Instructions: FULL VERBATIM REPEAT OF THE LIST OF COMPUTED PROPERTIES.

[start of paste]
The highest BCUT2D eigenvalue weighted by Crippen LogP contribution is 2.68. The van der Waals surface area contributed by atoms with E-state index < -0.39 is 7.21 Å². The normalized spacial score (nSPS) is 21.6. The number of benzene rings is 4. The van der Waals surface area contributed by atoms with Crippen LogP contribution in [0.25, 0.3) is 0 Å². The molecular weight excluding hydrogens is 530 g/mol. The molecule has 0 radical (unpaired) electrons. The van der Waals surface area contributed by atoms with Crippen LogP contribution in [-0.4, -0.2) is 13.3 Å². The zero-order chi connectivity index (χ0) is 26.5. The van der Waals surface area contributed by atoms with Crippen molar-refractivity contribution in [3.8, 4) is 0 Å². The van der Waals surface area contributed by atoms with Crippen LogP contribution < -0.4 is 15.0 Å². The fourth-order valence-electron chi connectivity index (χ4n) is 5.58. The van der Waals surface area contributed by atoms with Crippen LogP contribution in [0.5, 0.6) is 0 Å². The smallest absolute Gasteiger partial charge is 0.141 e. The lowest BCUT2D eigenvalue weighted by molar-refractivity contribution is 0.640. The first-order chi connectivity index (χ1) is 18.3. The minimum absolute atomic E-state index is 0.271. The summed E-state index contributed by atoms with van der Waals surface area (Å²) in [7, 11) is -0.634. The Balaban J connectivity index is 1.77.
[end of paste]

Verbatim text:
The highest BCUT2D eigenvalue weighted by Crippen LogP contribution is 2.68. The van der Waals surface area contributed by atoms with E-state index < -0.39 is 7.21 Å². The normalized spacial score (nSPS) is 21.6. The number of benzene rings is 4. The van der Waals surface area contributed by atoms with Crippen LogP contribution in [0.25, 0.3) is 0 Å². The molecular weight excluding hydrogens is 530 g/mol. The molecule has 0 radical (unpaired) electrons. The van der Waals surface area contributed by atoms with Crippen LogP contribution in [-0.4, -0.2) is 13.3 Å². The zero-order chi connectivity index (χ0) is 26.5. The van der Waals surface area contributed by atoms with Crippen molar-refractivity contribution in [3.8, 4) is 0 Å². The van der Waals surface area contributed by atoms with Crippen LogP contribution < -0.4 is 15.0 Å². The fourth-order valence-electron chi connectivity index (χ4n) is 5.58. The van der Waals surface area contributed by atoms with Crippen LogP contribution in [0.5, 0.6) is 0 Å². The smallest absolute Gasteiger partial charge is 0.141 e. The lowest BCUT2D eigenvalue weighted by molar-refractivity contribution is 0.640. The first-order chi connectivity index (χ1) is 18.3. The minimum absolute atomic E-state index is 0.271. The summed E-state index contributed by atoms with van der Waals surface area (Å²) in [7, 11) is -0.634. The Balaban J connectivity index is 1.77.